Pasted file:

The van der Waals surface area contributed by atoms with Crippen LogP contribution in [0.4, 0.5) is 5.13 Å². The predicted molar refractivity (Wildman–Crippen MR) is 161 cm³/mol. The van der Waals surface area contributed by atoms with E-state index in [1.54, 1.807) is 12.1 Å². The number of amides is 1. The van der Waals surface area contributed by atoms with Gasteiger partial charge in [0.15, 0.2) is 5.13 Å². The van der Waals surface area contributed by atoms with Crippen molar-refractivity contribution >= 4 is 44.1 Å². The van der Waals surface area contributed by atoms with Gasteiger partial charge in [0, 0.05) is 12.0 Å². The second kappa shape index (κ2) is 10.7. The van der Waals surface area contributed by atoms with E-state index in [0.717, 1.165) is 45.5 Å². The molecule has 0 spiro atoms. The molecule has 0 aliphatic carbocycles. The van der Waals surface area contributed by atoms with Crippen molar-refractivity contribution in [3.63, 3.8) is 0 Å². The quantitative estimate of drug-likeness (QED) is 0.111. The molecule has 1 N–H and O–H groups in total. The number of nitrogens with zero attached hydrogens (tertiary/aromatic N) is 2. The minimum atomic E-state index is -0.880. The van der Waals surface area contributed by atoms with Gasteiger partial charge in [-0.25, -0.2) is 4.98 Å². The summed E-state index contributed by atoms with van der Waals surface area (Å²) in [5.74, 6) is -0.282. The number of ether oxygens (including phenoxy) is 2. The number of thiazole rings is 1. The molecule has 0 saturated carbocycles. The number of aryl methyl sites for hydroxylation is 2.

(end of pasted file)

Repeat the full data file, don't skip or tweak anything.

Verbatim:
The van der Waals surface area contributed by atoms with Crippen LogP contribution in [0.4, 0.5) is 5.13 Å². The predicted molar refractivity (Wildman–Crippen MR) is 161 cm³/mol. The van der Waals surface area contributed by atoms with E-state index in [1.54, 1.807) is 12.1 Å². The number of amides is 1. The van der Waals surface area contributed by atoms with Gasteiger partial charge in [0.15, 0.2) is 5.13 Å². The van der Waals surface area contributed by atoms with Crippen molar-refractivity contribution >= 4 is 44.1 Å². The van der Waals surface area contributed by atoms with Gasteiger partial charge in [0, 0.05) is 12.0 Å². The second kappa shape index (κ2) is 10.7. The van der Waals surface area contributed by atoms with E-state index in [0.717, 1.165) is 45.5 Å². The molecule has 0 spiro atoms. The molecule has 0 aliphatic carbocycles. The van der Waals surface area contributed by atoms with Crippen molar-refractivity contribution in [3.63, 3.8) is 0 Å². The quantitative estimate of drug-likeness (QED) is 0.111. The molecule has 1 N–H and O–H groups in total. The number of nitrogens with zero attached hydrogens (tertiary/aromatic N) is 2. The minimum atomic E-state index is -0.880. The van der Waals surface area contributed by atoms with Gasteiger partial charge in [-0.25, -0.2) is 4.98 Å². The summed E-state index contributed by atoms with van der Waals surface area (Å²) in [5.74, 6) is -0.282. The number of ether oxygens (including phenoxy) is 2. The number of thiazole rings is 1. The molecule has 0 saturated carbocycles. The number of aryl methyl sites for hydroxylation is 2.